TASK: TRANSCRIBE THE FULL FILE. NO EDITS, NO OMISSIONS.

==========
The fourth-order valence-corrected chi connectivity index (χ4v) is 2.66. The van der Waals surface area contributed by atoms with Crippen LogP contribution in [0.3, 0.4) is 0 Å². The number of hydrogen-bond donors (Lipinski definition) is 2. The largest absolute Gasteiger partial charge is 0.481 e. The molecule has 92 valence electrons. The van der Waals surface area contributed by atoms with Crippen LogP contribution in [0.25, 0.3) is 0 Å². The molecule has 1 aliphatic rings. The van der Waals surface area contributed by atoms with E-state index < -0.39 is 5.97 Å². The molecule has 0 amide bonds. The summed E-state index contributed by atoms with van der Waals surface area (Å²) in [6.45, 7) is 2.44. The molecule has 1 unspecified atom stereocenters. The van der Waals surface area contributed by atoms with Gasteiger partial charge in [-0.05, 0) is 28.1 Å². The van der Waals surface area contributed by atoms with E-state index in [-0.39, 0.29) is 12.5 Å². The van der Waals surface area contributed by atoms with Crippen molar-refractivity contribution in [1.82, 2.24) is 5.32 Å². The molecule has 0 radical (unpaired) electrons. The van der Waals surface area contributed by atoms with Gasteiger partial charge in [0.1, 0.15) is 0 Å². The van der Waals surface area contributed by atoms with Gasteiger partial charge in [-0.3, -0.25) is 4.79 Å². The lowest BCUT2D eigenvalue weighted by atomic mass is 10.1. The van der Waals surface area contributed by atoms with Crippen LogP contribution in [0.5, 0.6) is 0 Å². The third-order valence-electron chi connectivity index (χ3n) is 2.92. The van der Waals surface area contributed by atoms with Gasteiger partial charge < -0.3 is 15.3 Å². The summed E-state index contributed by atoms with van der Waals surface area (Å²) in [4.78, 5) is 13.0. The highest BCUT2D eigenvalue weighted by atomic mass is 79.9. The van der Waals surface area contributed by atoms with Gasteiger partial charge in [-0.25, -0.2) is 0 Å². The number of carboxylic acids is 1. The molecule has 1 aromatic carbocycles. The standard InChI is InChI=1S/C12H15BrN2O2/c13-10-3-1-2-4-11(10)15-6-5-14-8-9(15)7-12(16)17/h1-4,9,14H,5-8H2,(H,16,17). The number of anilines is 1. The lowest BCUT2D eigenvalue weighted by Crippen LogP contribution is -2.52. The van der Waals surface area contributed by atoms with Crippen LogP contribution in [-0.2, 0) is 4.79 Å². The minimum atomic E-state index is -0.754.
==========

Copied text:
The fourth-order valence-corrected chi connectivity index (χ4v) is 2.66. The van der Waals surface area contributed by atoms with Crippen LogP contribution in [0.3, 0.4) is 0 Å². The number of hydrogen-bond donors (Lipinski definition) is 2. The largest absolute Gasteiger partial charge is 0.481 e. The molecule has 92 valence electrons. The van der Waals surface area contributed by atoms with Crippen LogP contribution in [0.25, 0.3) is 0 Å². The molecule has 1 aliphatic rings. The van der Waals surface area contributed by atoms with E-state index < -0.39 is 5.97 Å². The molecule has 0 amide bonds. The summed E-state index contributed by atoms with van der Waals surface area (Å²) in [6.45, 7) is 2.44. The molecule has 1 unspecified atom stereocenters. The van der Waals surface area contributed by atoms with Gasteiger partial charge in [-0.05, 0) is 28.1 Å². The van der Waals surface area contributed by atoms with E-state index in [-0.39, 0.29) is 12.5 Å². The van der Waals surface area contributed by atoms with Crippen molar-refractivity contribution in [1.82, 2.24) is 5.32 Å². The molecule has 0 radical (unpaired) electrons. The van der Waals surface area contributed by atoms with Gasteiger partial charge in [0.1, 0.15) is 0 Å². The van der Waals surface area contributed by atoms with Gasteiger partial charge in [-0.3, -0.25) is 4.79 Å². The lowest BCUT2D eigenvalue weighted by atomic mass is 10.1. The van der Waals surface area contributed by atoms with Crippen LogP contribution in [0.5, 0.6) is 0 Å². The third-order valence-electron chi connectivity index (χ3n) is 2.92. The van der Waals surface area contributed by atoms with Gasteiger partial charge < -0.3 is 15.3 Å². The summed E-state index contributed by atoms with van der Waals surface area (Å²) in [4.78, 5) is 13.0. The highest BCUT2D eigenvalue weighted by atomic mass is 79.9. The van der Waals surface area contributed by atoms with Gasteiger partial charge in [-0.25, -0.2) is 0 Å². The number of carboxylic acids is 1. The molecule has 1 aromatic carbocycles. The standard InChI is InChI=1S/C12H15BrN2O2/c13-10-3-1-2-4-11(10)15-6-5-14-8-9(15)7-12(16)17/h1-4,9,14H,5-8H2,(H,16,17). The number of anilines is 1. The lowest BCUT2D eigenvalue weighted by Crippen LogP contribution is -2.52. The van der Waals surface area contributed by atoms with Crippen LogP contribution in [-0.2, 0) is 4.79 Å². The minimum atomic E-state index is -0.754.